5.3. Status & statistics . . . . . . . . . . . . . . . . . . . 11 5.3. Status & statistics . . . . . . . . . . . . . . . . . . . 11
5.3.1. Actual status & performance of a radio link interface 11 5.3.1. Actual status & performance of a radio link interface 11
5.4. Performance management . . . . . . . . . . . . . . . . . 11 5.4. Performance management . . . . . . . . . . . . . . . . . 11
5.4.1. Configuration of historical measurements to be 5.4.1. Configuration of historical measurements to be
performed . . . . . . . . . . . . . . . . . . . . . . 11 performed . . . . . . . . . . . . . . . . . . . . . . 11
5.4.2. Collection of historical performance data . . . . . . 11 5.4.2. Collection of historical performance data . . . . . . 11
5.5. Fault Management . . . . . . . . . . . . . . . . . . . . 11 5.5. Fault Management . . . . . . . . . . . . . . . . . . . . 11
5.5.1. Configuration of alarm reporting . . . . . . . . . . 11 5.5.1. Configuration of alarm reporting . . . . . . . . . . 11
5.5.2. Alarm management . . . . . . . . . . . . . . . . . . 11 5.5.2. Alarm management . . . . . . . . . . . . . . . . . . 11
5.6. Troubleshooting and Root Cause Analysis . . . . . . . . . 11 5.6. Troubleshooting and Root Cause Analysis . . . . . . . . . 11
6. Requirements . . . . . . . . . . . . . . . . . . . . . . . . 12 6. Requirements . . . . . . . . . . . . . . . . . . . . . . . . 12
7. Gap Analysis on Models . . . . . . . . . . . . . . . . . . . 13 7. Gap Analysis on Models . . . . . . . . . . . . . . . . . . . 13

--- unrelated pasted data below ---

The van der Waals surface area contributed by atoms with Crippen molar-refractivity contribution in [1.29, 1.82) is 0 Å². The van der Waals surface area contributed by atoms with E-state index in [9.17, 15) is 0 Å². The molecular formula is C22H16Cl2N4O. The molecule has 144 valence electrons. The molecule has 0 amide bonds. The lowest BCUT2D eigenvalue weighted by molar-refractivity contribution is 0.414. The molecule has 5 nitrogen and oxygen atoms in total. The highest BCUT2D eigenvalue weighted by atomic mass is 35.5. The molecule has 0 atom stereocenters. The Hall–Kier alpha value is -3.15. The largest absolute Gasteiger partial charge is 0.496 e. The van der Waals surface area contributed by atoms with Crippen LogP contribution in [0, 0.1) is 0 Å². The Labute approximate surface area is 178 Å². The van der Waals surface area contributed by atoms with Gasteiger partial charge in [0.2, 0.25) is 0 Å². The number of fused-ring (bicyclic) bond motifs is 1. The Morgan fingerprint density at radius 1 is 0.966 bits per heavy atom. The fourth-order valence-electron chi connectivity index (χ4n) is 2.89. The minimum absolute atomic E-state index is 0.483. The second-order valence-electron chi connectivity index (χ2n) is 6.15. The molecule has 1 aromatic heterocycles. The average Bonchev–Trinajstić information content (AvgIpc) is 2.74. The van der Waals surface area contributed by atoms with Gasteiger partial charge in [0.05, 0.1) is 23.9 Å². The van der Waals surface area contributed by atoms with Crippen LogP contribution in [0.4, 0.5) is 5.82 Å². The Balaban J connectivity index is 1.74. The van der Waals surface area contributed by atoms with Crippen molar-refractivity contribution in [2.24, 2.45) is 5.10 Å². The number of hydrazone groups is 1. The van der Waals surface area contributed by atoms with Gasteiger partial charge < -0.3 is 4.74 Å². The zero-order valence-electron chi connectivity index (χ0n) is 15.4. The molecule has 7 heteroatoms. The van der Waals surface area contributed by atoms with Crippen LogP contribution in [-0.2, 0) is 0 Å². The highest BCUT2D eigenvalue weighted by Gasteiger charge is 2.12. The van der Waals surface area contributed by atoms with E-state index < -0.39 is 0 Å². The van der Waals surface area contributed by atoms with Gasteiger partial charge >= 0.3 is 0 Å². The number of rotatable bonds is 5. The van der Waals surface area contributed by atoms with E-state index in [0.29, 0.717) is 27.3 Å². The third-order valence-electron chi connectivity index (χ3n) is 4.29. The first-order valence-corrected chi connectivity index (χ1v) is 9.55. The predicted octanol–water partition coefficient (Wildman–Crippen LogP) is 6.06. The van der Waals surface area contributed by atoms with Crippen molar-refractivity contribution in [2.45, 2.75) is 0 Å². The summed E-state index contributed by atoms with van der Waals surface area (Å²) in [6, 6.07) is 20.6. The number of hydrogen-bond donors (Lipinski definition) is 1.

7.1. Microwave Radio Link Functionality . . . . . . . . . . . 13 7.1. Microwave Radio Link Functionality . . . . . . . . . . . 13
7.2. Generic Functionality . . . . . . . . . . . . . . . . . . 14 7.2. Generic Functionality . . . . . . . . . . . . . . . . . . 14
7.3. Summary . . . . . . . . . . . . . . . . . . . . . . . . . 16 7.3. Summary . . . . . . . . . . . . . . . . . . . . . . . . . 16
8. Security Considerations . . . . . . . . . . . . . . . . . . . 16 8. Security Considerations . . . . . . . . . . . . . . . . . . . 17
9. IANA Considerations . . . . . . . . . . . . . . . . . . . . . 16 9. IANA Considerations . . . . . . . . . . . . . . . . . . . . . 17
10. References . . . . . . . . . . . . . . . . . . . . . . . . . 17 10. References . . . . . . . . . . . . . . . . . . . . . . . . . 17
10.1. Normative References . . . . . . . . . . . . . . . . . 17 10.1. Normative References . . . . . . . . . . . . . . . . . 17
10.2. Informative References . . . . . . . . . . . . . . . . 17 10.2. Informative References . . . . . . . . . . . . . . . . 18
Authors' Addresses . . . . . . . . . . . . . . . . . . . . . . . 18 Authors' Addresses . . . . . . . . . . . . . . . . . . . . . . . 19
1. Terminology and Definitions 1. Terminology and Definitions